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Cardiovascular Disease

The cardiovascular system comprises the heart, veins, arteries, and capillaries, which carry blood back and forth from the heart to the lungs (pulmonary circulation) and from the heart to the rest of the body (systemic circulation). The heart works on electrical impulses and produces them constantly, unless stress, fear, or danger is involved, in which case the impulses will increase dramatically. The body's largest artery is the aorta and the largest vein is the vena cava. Veins are thinner than arteries, which resemble rubber bands in that they expand more easily (depending on the amount of blood passing through them). Smaller blood vessels, or capillaries, channel oxygen and blood to tissues. The process is a cycle in which the capillaries deliver oxygen-rich blood to the body and pick up oxygen-poor blood, which is then taken into the veins and finally to the heart to be "rejuvenated" or cleansed.

Cardiovascular disease (CVD), and the resulting complications, is the main cause of death for both males and females in the United States and other technologically advanced countries of the world. It usually is in the top five causes of death in lesser-developed countries. Diseases of the cardiovascular system include those that compromise the pumping ability of the heart, cause failure of the valves, or result in narrowing or hardening of the arteries. In addition, toxins and infectious agents may damage the heart and blood vessels. Injury or failure of the cardiovascular system, especially the heart, also will affect the peripheral tissues that depend on the delivery of nutrients and the removal of wastes through the blood vascular system. CVD is a family of diseases that includes hypertension, atherosclerosis, coronary heart disease, and stroke.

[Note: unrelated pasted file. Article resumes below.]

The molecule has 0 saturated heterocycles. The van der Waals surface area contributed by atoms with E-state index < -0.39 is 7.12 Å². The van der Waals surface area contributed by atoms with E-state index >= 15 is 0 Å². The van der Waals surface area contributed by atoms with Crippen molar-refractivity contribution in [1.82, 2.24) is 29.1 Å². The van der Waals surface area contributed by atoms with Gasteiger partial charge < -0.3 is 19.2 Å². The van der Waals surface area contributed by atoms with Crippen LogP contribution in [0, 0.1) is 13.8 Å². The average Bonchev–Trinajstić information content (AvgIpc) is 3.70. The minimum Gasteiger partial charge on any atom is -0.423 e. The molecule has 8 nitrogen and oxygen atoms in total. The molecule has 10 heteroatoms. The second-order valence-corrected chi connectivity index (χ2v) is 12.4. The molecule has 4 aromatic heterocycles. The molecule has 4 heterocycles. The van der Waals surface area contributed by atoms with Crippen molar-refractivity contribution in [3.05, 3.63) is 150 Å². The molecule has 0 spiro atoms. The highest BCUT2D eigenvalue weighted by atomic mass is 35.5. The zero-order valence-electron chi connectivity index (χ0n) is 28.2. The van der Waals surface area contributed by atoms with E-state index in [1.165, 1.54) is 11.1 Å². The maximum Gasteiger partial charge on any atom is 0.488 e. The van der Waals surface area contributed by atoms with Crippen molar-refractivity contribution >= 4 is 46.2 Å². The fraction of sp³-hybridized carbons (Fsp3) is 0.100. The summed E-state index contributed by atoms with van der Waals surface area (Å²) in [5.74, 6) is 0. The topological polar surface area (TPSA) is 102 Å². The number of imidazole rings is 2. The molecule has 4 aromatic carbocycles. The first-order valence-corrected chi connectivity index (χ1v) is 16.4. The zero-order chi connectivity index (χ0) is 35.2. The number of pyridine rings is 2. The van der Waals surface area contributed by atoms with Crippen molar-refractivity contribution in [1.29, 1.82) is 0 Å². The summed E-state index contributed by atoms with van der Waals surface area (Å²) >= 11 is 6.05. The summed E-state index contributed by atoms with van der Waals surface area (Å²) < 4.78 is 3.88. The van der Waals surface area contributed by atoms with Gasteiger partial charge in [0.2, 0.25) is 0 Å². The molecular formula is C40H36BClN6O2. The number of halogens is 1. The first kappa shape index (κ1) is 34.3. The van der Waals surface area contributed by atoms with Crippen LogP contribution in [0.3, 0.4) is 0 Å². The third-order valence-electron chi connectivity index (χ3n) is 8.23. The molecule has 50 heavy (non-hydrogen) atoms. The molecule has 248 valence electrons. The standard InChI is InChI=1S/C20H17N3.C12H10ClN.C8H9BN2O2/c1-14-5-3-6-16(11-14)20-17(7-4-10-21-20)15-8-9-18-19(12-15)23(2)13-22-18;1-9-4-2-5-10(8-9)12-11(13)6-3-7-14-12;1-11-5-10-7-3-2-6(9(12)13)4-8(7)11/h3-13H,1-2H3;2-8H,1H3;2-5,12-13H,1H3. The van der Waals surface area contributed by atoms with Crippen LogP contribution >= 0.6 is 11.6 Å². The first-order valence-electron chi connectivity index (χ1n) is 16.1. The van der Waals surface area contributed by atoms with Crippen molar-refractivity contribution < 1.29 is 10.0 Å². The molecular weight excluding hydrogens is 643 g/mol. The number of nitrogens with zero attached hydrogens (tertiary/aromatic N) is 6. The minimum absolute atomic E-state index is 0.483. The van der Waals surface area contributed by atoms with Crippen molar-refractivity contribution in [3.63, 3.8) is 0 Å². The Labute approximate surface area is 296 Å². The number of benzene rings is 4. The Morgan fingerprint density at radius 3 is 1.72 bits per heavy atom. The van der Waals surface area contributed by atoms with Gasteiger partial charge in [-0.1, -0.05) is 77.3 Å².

Hypertension (High Blood Pressure)

Blood pressure is a measure of the force of blood against the walls of arteries. It is recorded as two numbers: the systolic pressure over the diastolic pressure. Systolic pressure is the pressure as the heart beats, while diastolic pressure measures the pressure when the heart relaxes between beats.

Blood pressure is normally measured at the brachial artery with a sphygmomanometer (pressure cuff) in millimeters of mercury (mm Hg) and given as systolic over diastolic pressure. Normal blood pressure is less than 120 mm Hg systolic and less than 80 mm Hg diastolic—usually expressed as "120 over 80." However, normal for an individual varies with the height, weight, fitness level, age, and health of a person. Blood pressure is normally maintained within narrow limits, but it can drop during sleep or increase during exercise. Hypertension (HTN), or high blood pressure, occurs when the force of blood passing through blood vessels is above normal. The increase in pressure forces the blood to hit the blood vessel walls. HTN is called "the silent killer" because many people do not know they have the condition. Consistently high blood pressure increases the risk for a stroke or a heart attack. It may be caused by poor diet, obesity, smoking, stress , and inactivity. The Dietary Approach to Stop Hypertension (DASH) project recommends a diet that is low in sodium and high in fruits, vegetables, and low-fat dairy products. Other approaches to controlling HTN include weight loss, smoking cessation, increased physical activity, and stress management.


Atherosclerosis, or hardening of the arteries, is the cause of more than half of all mortality in developed countries and the leading cause of death in the United States. When the coronary arteries are involved, it results in coronary artery disease (CAD). The hardening of the arteries is due to the build up of fatty deposits called plaque, and mineral deposits. As a result, the supply of blood to the heart muscle (myocardium) is reduced and can lead to ischema (deficiency of blood) to the heart, causing chest pain or a myocardial infarction (heart attack). The hardening of the arteries causes an increase in resistance to blood flow, and therefore an increase in blood pressure. Any vessel in the body may be affected by atherosclerosis; however, the aorta and the coronary, carotid, and iliac arteries are most frequently affected. The process begins early in life. Therefore, physicians should obtain risk-factor profiles and a family history for children.

Coronary Artery Disease